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APoem called WARRIKIN FAYRE (Warrington Fair c1548)


algy
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Some of you History buffs may be aware of this 16th century poem, I found it on American website.

WARRIKIN FAYRE. (WARRINGTON FAIR) c 1548.

 

There is an old ballad preserved ? we believe by Mr.

J. O. Haliwell, and communicated by William Bea-

mout, Esq. of Warrington ? describing, in the dialect

of the place and time, how Gilbert Scott sold his

mare Barry' at Warrikin {i.e., Warrington) Fair. It

is perhaps the oldest ballad extant in the Lancashire

dialect, and its date is fixed by the name " Rondle

Shay's " in the fifth verse ; for the name of Sir Thomas

Butler's bailiff in the 2d Edward VI. (1548) was

Randle Shay or Shaw.

 

Now, au yo good gcntlefoak, an yo won tarr>",

I'll tell yo how Gilbert Scott soud his mare Barry ;

He soud his mare Barry at Warrikin fair.

But when he'll be paid, he knaws no', I'll swear.

 

So when he coom whom, and toud his woife Grace,

Hoo stud up o' th' kippo, and swat him o'er th' face,

Hoo pick'd him o' th' hillock, and he fawd wi' a whack,

That he thowt would welly a brocken his back.

 

" O woife," quo' he, " if thou'll le'mme but rise,

I'll gi' thee aw" th' leet, wench, imme that lies ;"

"Tho udgit," quo' hoo, "but whecr does he dwell?"

" By lakin," quo' he, " that I conno' tell."

 

" I tuck him for t' be some gentlemen's son,

For he spent tuppence on me, when he had dun ;

An' he gen me a lunchin o' denty snig poy,

An' by th' hond did he shak' me most lovingly."

 

Then Grace hoo prompted hur neatly and tine,

An' to Warrikin went c' Wc'nsday bctime ;

An' theer, too, hoo staid for foive mark it days.

Till th' mon wi' th' marc were cum t' Kondle Shay's.

 

An' as hoo wer' resting one day in hur rowm,

Hoo spoy'd th' mon a-riding th' mare into th' town ;

Then bounce goos hur heart, an' hoo were so gloppcn,

That out o' th' winder hoo'd like for to loppcn.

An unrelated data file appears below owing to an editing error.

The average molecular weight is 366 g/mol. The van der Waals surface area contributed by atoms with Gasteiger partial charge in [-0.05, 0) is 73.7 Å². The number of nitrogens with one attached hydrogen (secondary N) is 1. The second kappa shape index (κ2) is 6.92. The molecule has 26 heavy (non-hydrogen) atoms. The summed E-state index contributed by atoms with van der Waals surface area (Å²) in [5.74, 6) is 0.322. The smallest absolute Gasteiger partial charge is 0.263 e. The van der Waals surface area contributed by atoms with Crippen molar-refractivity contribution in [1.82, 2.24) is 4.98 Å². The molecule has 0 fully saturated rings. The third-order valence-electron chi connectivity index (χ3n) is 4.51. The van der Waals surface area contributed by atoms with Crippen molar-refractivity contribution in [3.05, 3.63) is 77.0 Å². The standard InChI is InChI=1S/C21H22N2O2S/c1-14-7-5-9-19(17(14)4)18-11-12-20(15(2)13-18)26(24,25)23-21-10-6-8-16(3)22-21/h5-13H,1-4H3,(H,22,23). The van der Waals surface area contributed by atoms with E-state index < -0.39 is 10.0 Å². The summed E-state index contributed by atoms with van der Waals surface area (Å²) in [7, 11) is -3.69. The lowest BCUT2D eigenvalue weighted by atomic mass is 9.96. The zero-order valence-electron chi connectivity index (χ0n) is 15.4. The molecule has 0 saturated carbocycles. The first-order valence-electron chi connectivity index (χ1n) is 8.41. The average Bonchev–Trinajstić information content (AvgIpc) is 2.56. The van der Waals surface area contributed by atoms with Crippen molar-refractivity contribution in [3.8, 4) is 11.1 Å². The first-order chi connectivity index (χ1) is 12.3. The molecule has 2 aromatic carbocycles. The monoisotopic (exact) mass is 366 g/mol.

Hoo stampt an' hoo stared, an' down stairs hoo run,

Wi' hur heart in hur hunt, an' hur want well gone ;

Her headgear flew off, and so did her snood ;

Hoo stampt and hoo stared, as if hoo'd bin wooed.

 

To Rundle?s hoo hide, an' hoo hove' up the latch,

Afore th' mon had tied th' mare gravely to th' crutch.

" My god mon," quo' hoo, " Gilbert greets you right merry,

And begs that you?ll send him th' money for Barry."

 

 

♦'Oh, money !" quo' he, "that connot I spare :"

" Be lakin," quo' hoo, " then I?ll ha' th' mare."

Hoo poo'd an' hoo thrumper'd him sham' to be seen,

"Thou hangman," quo' hoo, " I'll poo' out thy e'en.

" I'll mak' thee a sompan, I'll houd thee a groat ;

I'll auther ha' th' money, or poo' out thy throat : "

So between 'em they made sich a wearisom' din,

That to mak' 'em at peace, Rondle Shay did come in.

" Cum, fyc, naunty Grace ; cum, fye, an' ha' dun ;

You'st ha' th' mare, or th' money, whether yo' won."

So Grace geet th' money, an' whomwards hoo's gone ;

But hoo keeps it hursel' an' gies Gilbert Scott none.

 

Glossary

 

A few words in this quaint ballad require a glossary.

It has evidently been preserved by oral tradition for a

time, and then incorrectly dictated by, or taken down

from, its singer.

The second line of the second verse

should read thus ? " Hoo tuck up th' kippo, an' swat

him o'er th' face ;" that is ? She took up the big stick

and struck him over the face.

The next line reads ?

She pushed or pitched him upon the hillock, and he

fell with a whack, or great force. " Welly " is well-

nigh, nearly.

The second line of the third verse, in English,

is ? I will give thee all the light, wench, in me

that lies. " Udgit" may mean a soft fool, or a clumsy

fellow ; or it may be a form of hedgehog. " By lakin "

is a corruption of " By'r lakin," itself a corruption of

" By our lady," a Roman Catholic expletive often to

be met with in old plays.

The third line of the fourth verse reads ?

and he gave me a luncheon of dainty snig

(i.e. eel) pie. We should be inclined to read the first

line of the fifth verse thus ? Then Grace she prompted

her {i.e. dressed, adorned herself) neatly and fine.

 

 

The third and fourth lines of this verse mean that she stayed

at Warrington five market-days, till the man with the

mare came and put up at Randle Shay's. " Gloppcn "

means startled, surprised ; " Loppcn," to have leaped.

In the seventh verse are two similar colloquialisms,

" her heart in her hand, and her wind (breath) well-

nigh gone." "Snood" is a hair- fillet or band.

" Woode " is mad, wild.

The two first lines of verse

eight read ? To Handle's she went, and she heaved up

the latch, before the man had tied the mare properly

or completely to the hay-rack. " Poo'd " is pulled ;

" thrumper'd," thumped, beat. " Sompan " is pro-

bably what we still mean by sumph, a foolish, stupid

fellow. "I'll hold thee a groat," ? I'll bet thee a

wager of a groat. Shaksperc has "to hold a penny,'

in the sense of to bet a trifle.

In the last verse

Randle Shay accosts Grace Scott familiarly as

" Naunty," or aunt, a common mode of salutation to

elderly women.

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